We could have cut down the dill months ago. Steven planted far more than we could use, and I don’t even care for the taste. Once it began to go to seed–bursting into yellow flower–we stopped eating from it entirely. But we left it in the garden, knowing it might make a home for one of God’s creatures. Sure enough, this weekend we found that these overgrown herbs were hosting caterpillars (I’m almost certain they’re monarchs). They will munch and grow for a week or two, then settle down for their long sleep.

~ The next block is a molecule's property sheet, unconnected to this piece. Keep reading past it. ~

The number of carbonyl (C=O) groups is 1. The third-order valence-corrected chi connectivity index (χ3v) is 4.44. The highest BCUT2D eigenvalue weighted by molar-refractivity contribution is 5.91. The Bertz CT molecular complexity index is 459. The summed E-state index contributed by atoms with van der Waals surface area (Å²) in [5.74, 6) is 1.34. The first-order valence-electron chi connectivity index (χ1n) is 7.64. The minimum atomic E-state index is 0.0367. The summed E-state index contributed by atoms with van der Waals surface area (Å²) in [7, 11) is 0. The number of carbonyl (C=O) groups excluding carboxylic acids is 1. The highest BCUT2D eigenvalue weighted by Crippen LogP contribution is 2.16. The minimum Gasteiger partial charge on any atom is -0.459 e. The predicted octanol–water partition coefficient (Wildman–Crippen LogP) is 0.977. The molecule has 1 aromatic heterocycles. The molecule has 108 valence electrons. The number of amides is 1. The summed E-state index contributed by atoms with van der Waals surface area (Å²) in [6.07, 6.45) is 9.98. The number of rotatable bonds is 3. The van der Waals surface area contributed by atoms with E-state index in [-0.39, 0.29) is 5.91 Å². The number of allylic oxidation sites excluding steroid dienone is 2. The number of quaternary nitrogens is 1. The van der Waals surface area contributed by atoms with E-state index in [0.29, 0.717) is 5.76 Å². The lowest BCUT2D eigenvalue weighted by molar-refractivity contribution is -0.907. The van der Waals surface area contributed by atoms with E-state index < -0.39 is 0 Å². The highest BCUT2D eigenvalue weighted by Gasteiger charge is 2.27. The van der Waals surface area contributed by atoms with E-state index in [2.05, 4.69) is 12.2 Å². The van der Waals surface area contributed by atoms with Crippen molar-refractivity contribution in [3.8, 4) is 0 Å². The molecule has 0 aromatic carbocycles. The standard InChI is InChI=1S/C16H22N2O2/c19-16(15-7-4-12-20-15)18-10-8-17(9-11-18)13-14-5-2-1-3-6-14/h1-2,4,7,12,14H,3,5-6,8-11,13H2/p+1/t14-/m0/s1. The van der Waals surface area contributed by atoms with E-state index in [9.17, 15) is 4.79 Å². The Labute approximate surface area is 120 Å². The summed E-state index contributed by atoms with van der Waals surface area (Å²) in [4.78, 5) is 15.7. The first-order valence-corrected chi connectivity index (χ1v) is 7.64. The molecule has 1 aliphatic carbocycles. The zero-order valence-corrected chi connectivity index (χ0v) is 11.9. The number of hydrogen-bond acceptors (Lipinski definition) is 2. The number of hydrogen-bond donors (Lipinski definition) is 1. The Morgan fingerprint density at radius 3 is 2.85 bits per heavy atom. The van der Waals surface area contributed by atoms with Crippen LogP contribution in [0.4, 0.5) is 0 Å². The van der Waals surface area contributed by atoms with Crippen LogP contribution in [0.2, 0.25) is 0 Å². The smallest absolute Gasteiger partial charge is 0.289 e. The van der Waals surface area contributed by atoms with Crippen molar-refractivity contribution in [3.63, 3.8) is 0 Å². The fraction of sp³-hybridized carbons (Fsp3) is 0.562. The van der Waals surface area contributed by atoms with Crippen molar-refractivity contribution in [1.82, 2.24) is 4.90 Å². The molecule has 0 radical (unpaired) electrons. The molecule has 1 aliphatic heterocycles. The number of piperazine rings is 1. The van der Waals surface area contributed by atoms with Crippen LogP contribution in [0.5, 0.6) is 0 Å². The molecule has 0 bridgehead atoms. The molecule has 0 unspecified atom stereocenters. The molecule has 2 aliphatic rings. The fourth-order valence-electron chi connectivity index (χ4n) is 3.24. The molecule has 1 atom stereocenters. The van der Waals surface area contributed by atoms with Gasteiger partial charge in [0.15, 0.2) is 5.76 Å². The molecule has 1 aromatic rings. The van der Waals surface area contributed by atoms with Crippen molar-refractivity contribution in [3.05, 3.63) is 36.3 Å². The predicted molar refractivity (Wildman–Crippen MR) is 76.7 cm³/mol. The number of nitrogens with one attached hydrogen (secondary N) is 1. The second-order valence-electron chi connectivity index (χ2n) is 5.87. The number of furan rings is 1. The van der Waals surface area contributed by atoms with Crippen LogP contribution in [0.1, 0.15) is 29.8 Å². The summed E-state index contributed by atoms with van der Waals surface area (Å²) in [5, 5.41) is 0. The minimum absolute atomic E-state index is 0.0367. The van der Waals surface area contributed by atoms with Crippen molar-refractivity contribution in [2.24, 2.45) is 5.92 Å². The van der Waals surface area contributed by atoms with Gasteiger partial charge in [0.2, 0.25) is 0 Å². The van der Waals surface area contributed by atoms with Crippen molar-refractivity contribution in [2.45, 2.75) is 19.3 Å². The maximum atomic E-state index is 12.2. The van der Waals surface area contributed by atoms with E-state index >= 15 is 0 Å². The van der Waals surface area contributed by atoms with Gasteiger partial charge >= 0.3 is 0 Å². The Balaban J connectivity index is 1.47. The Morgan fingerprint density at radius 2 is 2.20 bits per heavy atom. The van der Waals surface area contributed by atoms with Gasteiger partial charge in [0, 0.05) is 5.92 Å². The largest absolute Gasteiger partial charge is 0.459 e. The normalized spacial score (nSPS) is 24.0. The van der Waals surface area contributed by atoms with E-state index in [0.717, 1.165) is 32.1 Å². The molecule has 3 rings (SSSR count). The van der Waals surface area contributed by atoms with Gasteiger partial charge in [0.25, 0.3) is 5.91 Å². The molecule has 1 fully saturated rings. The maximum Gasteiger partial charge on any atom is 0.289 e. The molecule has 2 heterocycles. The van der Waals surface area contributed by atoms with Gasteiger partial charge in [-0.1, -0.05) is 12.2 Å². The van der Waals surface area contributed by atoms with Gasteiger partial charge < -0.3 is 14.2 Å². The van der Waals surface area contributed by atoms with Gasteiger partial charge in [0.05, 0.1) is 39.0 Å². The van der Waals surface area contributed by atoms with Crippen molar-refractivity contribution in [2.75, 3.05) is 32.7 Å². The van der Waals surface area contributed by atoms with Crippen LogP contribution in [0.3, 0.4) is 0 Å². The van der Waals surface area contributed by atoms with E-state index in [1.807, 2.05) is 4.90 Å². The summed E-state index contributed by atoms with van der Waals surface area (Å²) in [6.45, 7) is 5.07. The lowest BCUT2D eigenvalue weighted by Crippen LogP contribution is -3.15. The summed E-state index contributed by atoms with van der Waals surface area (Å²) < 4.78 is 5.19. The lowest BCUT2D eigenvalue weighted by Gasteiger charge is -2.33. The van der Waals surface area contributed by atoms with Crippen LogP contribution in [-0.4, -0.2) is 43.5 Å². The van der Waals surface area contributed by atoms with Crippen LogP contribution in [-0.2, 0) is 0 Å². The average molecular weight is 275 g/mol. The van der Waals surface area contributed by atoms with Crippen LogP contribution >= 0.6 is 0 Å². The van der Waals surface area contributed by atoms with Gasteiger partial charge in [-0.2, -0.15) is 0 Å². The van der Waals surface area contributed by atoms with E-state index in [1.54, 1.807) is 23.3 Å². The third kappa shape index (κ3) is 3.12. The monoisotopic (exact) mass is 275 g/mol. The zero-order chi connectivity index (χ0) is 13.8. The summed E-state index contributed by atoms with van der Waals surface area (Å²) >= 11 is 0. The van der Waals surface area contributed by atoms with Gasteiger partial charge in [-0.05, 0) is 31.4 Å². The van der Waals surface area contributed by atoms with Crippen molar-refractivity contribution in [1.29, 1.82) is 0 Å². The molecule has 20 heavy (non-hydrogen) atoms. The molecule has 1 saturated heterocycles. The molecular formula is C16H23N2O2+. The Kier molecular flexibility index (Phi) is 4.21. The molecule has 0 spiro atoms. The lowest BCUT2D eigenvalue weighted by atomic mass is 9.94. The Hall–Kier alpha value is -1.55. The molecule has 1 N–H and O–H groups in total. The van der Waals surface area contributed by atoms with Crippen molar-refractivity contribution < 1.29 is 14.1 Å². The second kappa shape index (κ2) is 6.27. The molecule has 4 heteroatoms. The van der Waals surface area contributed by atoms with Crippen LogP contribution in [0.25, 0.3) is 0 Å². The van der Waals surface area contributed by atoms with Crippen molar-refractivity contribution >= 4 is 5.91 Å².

Had we been aiming to make our garden precisely tidy or even perfectly satisfying, we could have removed the dill. Had I coveted that spot for something I thought tastier, we would have pulled it out. But we left it standing, knowing that to a caterpillar, these flowers say, “Welcome home.”  When we make the flourishing of others our telos, hospitality is hardly a sacrifice: it is an exercise in delight.